Your goal is to make magic squares of headlines: an NxN grid of headlines that can be read either horizontally or vertically. You start off with a 1x1 magic square:


Now play proceeds clockwise from whoever played the first card. Play three additional cards around the first one to make a 2x2 magic square:


Now you've got four front-page Post headlines: "HERO COP", about a heroic cop, "DRUGS CRAZY", about someone who really likes drugs, "HERO DRUGS", about new lifesaving drugs, and "COP CRAZY", which might be about a crazy cop or about someone who's crazy for cops.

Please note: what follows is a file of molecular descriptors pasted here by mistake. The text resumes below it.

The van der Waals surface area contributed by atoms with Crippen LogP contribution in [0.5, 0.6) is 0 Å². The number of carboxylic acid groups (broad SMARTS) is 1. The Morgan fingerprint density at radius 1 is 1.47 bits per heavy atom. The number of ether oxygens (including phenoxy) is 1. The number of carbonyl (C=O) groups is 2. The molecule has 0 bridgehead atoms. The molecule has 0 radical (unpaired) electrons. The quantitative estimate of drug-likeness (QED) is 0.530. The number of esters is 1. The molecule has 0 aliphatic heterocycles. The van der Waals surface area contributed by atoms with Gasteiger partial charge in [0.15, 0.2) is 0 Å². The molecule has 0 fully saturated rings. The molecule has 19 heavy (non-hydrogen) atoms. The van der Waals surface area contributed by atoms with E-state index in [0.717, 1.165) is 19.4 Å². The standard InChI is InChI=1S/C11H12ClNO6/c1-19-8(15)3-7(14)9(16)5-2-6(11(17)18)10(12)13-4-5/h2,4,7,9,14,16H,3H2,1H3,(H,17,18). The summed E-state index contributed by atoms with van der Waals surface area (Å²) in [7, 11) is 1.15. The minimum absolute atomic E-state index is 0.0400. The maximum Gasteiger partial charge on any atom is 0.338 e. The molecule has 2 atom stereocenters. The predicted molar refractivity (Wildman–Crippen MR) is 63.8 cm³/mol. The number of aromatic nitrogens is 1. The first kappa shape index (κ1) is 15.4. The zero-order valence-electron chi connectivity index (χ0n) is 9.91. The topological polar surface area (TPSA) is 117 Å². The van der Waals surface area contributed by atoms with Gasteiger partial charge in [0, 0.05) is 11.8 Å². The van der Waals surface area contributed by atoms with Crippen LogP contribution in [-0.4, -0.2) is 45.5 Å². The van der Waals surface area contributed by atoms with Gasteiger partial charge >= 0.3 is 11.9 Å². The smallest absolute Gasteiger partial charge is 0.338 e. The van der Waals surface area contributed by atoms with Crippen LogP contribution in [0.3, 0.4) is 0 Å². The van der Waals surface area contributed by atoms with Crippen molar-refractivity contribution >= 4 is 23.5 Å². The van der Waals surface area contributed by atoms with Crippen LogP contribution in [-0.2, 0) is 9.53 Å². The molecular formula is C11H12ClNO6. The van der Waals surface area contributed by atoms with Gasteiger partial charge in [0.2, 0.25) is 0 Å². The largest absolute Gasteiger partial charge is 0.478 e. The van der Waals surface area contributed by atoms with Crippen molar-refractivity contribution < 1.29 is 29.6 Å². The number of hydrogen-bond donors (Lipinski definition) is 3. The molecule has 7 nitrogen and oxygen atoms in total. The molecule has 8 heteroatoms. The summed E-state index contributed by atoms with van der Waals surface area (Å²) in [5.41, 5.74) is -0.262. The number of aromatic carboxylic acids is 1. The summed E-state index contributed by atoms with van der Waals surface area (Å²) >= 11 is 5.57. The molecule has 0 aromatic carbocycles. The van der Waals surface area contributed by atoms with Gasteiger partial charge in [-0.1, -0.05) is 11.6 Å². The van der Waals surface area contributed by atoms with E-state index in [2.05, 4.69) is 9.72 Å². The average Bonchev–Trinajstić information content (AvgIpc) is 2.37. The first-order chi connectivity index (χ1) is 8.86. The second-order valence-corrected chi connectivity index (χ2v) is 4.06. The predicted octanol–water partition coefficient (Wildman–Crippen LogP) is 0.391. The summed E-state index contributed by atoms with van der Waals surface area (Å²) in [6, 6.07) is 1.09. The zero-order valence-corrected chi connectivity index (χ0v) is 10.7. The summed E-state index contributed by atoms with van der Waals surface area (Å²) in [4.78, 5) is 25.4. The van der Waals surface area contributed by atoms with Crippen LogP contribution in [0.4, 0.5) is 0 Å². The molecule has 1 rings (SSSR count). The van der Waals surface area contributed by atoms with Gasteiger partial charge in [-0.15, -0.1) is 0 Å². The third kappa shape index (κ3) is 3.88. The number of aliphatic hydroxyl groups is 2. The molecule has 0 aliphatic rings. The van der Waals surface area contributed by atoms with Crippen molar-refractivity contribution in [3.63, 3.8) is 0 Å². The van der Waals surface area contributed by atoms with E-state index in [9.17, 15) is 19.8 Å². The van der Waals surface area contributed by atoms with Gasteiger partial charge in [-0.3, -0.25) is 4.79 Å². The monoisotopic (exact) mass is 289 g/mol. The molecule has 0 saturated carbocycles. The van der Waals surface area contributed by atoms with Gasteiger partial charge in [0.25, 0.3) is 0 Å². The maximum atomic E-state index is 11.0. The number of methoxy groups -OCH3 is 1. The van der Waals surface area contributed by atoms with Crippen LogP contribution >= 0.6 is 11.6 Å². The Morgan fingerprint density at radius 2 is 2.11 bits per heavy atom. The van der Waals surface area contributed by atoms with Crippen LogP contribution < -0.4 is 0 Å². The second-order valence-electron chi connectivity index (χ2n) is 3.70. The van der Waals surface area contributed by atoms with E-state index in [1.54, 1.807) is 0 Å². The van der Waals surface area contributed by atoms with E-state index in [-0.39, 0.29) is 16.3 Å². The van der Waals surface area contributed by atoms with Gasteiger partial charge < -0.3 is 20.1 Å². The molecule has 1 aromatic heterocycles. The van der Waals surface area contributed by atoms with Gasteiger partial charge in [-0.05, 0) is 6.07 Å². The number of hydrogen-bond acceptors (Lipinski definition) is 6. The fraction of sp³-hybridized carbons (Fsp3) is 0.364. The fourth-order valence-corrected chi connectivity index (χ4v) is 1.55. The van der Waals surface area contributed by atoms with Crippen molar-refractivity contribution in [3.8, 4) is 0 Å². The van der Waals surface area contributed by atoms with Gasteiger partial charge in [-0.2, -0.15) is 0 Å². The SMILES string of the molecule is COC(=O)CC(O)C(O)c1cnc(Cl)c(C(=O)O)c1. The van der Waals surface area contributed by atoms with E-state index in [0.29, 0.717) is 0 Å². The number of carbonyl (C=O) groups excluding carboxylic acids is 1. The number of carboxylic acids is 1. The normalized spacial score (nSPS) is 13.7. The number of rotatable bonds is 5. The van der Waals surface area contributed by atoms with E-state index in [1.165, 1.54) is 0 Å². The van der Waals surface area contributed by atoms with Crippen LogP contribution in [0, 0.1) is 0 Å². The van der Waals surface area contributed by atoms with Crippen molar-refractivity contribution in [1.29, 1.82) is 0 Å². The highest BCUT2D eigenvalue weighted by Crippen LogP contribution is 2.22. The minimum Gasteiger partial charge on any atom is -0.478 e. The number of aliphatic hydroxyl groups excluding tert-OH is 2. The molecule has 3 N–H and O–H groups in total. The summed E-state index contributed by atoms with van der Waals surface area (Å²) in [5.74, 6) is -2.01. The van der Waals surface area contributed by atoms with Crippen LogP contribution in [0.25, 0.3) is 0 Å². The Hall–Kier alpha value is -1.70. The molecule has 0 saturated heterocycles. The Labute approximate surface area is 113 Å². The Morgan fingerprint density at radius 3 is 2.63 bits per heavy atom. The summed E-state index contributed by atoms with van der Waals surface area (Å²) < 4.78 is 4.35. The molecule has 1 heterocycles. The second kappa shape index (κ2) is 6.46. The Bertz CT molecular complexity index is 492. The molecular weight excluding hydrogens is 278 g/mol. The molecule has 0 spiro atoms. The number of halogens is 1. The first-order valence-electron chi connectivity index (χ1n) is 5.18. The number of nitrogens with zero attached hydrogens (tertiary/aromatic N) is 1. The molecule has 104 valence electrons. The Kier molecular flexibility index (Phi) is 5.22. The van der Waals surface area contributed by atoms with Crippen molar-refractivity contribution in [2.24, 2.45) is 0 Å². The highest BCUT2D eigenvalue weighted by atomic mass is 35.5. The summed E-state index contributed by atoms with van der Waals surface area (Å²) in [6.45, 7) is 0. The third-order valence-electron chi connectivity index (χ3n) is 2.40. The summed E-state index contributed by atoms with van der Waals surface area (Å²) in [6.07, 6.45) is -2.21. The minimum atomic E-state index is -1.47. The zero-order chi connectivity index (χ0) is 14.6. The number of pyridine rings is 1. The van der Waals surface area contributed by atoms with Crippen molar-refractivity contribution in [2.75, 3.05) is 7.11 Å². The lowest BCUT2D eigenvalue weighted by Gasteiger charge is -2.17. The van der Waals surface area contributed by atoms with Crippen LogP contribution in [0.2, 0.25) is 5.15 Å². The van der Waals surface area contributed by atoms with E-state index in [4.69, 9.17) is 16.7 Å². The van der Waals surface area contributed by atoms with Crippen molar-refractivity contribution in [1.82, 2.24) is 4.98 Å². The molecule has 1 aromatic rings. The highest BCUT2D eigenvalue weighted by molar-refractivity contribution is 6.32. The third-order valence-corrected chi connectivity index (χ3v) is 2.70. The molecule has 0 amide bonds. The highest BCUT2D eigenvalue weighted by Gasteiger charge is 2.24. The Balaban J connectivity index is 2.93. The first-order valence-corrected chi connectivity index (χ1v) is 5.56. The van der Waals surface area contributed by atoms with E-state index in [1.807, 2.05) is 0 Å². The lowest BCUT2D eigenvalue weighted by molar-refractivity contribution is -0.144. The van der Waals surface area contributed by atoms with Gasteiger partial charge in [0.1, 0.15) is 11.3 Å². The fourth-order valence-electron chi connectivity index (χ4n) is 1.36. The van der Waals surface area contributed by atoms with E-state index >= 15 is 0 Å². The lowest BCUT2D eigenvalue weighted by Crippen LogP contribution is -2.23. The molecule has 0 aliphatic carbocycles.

Now do it again. Build around two of the edges to make a 3x3 magic square. You're free to play a card on top of a card already played if you really need to get rid of a problematic word, but in general you should just fill in the two new edges. Here's a 3x3 square I made up--you can see there are now nine headlines.


That's "Attacks Rare: Czar", clearly some kind of Homeland Security thing. I don't recommend playing to ensure the diagonals also work, but you can often find something fun by reading them, like "INDICTED DRUGS CZAR" in this case.

Fill in another two edges to get a 4x4 magic square, and then another two to get a 5x5 square. You've won! Laugh and learn. There is no way and no reason to keep score.